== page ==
AT THE MOVIES: The Coming Canine Revolution

For those who love both movies and animals, “White God” presents something of a conundrum.

Published April 3, 2015 2:03 PM
4 min read

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Movie-thFor those who love both movies and animals, “White God” presents something of a conundrum.

 

movie-bigBy Noah Gittell

For those who love both movies and animals, “White God” presents something of a conundrum. On the one hand, the new Hungarian film by Kornél Mundruczó is a powerful work of activism on behalf of animals that suffer from human cruelty. Its tale of a stray dog revolution on the streets of Budapest is provocative in all the best ways. Further, the film used more than 250 real stray or shelter dogs, all of which were adopted into loving homes after the production (if the on-screen disclaimer can be believed). And yet the canine characters endure such horrible onscreen cruelty that it may make the very audience members who would be most sympathetic to the film’s message sick to their stomachs. As a companion to four dogs, I might have walked out of the screening if not for my professional obligations.

But I’m glad I didn’t, because “White God,” if nothing else, provokes necessary conversations about the evolving human-animal relationship. It does this through a clever use and subversion of genre; at heart, “White God” is a revenge movie against the whole human race.

Movie-dogHere is the set-up: Ellie, a young girl in Budapest, goes to live with her father for the summer, while her mother is out of the country on work. Like many children of divorce, she loves her dog and insists on bringing him along, much to her father’s dismay. The father-daughter relationship is strained from the start, and it only gets worse: When he learns of a new fee instituted by the city for all mixed-breed dogs, he cruelly abandons the dog in the city rather than pay it. While Ellie sneaks off to find him, Hagen the dog takes over as the film’s protagonist, and we watch in horror as tries to navigate urban life as a stray.

Early on, life on the streets isn’t so bad.  Hagen makes friends with another stray (an adorable Jack Russell) who teaches him the ropes. He learns to forage for food.  Amazingly, Mundruczó moves the plot forward without the use of CGI or subtitles to translate the dogs’ thoughts. Working with expert trainers, he manages to capture the inner lives of his animal actors in a way that transcends the artifice of something like “Rise of the Planet of the Apes,” which relied heavily on motion-captured human performances. In these early scenes, ”White God” plays like a terrific silent film.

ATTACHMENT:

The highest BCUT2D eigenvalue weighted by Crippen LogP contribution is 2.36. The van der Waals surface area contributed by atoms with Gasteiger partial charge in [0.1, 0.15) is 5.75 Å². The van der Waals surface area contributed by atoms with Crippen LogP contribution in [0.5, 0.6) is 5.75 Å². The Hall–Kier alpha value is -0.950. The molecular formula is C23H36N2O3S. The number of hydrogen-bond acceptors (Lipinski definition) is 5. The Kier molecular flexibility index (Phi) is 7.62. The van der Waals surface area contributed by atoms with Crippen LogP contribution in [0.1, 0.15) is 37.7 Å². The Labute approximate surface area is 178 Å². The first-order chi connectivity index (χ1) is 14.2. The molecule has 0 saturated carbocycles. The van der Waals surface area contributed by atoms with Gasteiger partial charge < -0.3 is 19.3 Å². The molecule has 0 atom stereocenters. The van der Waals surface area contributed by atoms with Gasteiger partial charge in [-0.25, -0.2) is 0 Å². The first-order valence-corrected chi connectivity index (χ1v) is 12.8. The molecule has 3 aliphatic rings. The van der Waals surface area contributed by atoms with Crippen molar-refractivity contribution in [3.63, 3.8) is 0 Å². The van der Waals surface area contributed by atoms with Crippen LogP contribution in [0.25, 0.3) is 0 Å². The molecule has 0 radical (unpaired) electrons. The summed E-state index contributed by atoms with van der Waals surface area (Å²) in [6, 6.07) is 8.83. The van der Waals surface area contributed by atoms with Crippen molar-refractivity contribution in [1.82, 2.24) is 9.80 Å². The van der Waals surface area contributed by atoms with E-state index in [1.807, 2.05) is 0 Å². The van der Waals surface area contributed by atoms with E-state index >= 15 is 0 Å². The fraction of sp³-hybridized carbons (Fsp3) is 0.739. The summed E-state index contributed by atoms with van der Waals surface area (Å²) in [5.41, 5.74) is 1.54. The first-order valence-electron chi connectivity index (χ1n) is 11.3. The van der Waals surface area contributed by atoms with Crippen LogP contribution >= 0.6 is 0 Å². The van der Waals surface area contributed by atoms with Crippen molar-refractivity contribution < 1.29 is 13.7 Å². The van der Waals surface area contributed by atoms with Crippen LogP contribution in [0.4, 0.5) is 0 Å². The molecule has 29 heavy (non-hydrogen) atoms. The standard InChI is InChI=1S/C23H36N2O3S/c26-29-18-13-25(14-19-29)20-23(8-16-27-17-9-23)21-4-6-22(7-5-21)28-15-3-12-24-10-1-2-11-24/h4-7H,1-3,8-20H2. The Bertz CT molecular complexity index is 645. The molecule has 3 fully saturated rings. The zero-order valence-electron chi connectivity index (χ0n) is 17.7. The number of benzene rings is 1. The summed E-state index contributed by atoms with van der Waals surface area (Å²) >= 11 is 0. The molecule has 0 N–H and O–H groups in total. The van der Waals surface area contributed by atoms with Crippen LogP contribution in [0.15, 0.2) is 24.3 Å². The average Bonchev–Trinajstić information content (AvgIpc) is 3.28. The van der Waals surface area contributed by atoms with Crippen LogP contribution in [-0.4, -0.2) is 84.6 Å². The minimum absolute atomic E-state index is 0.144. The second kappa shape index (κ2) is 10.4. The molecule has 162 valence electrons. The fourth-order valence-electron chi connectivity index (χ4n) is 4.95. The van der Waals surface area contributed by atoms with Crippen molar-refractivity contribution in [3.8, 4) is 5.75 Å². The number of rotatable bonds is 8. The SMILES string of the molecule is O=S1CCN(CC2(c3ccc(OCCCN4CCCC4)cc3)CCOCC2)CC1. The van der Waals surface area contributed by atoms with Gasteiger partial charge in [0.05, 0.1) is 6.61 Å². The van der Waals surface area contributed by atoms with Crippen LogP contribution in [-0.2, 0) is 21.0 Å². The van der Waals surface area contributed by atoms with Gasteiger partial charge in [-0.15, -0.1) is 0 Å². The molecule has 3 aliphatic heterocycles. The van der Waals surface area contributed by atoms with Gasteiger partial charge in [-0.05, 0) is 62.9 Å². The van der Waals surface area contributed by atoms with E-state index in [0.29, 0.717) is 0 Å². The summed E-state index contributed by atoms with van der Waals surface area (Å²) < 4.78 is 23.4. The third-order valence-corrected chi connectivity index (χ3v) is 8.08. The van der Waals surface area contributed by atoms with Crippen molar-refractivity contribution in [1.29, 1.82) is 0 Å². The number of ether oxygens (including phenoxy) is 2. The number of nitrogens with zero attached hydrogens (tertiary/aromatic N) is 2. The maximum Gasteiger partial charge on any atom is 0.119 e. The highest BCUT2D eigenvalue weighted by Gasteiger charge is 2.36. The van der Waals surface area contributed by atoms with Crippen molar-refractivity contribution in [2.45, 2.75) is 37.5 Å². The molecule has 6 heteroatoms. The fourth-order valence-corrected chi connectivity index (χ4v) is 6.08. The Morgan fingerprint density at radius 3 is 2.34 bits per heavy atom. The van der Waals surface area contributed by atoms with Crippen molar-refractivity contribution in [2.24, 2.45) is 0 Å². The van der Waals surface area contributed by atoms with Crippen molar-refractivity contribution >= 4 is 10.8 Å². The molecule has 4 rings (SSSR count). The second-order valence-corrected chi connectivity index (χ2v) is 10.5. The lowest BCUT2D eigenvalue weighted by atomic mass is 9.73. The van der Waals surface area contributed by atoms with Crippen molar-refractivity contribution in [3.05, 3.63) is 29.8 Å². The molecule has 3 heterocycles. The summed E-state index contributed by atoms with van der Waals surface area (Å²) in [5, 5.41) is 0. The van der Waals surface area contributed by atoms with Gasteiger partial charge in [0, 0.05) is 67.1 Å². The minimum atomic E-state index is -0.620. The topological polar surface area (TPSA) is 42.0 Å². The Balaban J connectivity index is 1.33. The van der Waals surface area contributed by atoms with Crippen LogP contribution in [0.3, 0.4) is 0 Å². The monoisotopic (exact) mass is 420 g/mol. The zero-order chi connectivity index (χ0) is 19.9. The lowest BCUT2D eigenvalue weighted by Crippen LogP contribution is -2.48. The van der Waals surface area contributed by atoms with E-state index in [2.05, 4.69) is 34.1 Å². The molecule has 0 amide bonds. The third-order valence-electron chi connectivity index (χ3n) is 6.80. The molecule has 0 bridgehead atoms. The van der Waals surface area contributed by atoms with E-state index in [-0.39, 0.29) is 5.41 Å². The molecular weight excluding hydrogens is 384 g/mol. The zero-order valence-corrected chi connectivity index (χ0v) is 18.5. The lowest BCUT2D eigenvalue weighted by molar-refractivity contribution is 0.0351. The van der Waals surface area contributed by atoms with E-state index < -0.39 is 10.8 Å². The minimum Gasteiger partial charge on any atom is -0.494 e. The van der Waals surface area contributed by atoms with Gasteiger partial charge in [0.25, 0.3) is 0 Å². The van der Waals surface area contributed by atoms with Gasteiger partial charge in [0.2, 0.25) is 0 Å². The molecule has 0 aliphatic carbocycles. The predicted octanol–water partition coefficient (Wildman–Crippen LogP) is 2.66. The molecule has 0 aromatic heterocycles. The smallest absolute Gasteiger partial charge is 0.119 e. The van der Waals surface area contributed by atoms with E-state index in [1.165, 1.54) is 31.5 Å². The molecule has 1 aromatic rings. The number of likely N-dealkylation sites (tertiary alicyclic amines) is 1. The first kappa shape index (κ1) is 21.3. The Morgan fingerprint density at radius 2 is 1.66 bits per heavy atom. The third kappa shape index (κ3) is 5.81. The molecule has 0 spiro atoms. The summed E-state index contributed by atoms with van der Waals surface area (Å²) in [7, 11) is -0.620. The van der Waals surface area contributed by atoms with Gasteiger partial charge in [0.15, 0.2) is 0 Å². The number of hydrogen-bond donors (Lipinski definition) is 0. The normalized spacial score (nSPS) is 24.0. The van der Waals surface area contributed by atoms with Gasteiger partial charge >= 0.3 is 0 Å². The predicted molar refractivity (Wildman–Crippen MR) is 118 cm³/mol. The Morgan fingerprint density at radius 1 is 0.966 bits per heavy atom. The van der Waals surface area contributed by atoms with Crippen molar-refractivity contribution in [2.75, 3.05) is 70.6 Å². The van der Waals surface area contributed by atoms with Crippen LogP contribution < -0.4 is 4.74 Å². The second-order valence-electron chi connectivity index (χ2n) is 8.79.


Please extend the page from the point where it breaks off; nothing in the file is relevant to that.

From these early scenes, you get the feeling that Hagen could easily survive on his own, if it were not for the cruelty of man. He narrowly escapes the relentless dogcatchers before being kidnapped by a homeless man and sold into a dogfighting ring. The scenes inside the ring are important: While the dogfighting subculture has become more public in the last few years, few of us have seen inside their operations, and “White God” shows us all the horrid details. Hagen is drugged, tortured, and eventually set upon another dog, which he fights to the death. It is difficult to watch, even with the onscreen disclaimer that opens the film assuring the audience that none of the dogs used in the film were hurt. 

Some audience members will abandon the film at this point, which is understandable, but they will miss the thrilling and thought-provoking third act, in which Hagen escapes from a shelter and leads his fellow dogs in violent revolution against their humor oppressors. At first, it’s cathartic; human characters who treat Hagen cruelly earlier in the film get their comeuppance. But like all revenge films, “White God” eventually questions the costs of fighting violence with violence, and as the dogs’ rampage turns deadly for both humans and canines, Mundruczó uses horror film conventions – jump cuts and a piercing musical score – to make us grapple with our sympathies. Are these murderous dogs the heroes or the villains? 

The film’s complicated but well-earned message is that systematic violence against any marginalized population will only lead to more violence, and the story appropriately ends on a note of ambiguity concerning the future of the human-animal relationship. That’s not the message we are used to getting from an animal film, but it’s the right one for our moment. 

 

My Rating: See it in the Theater

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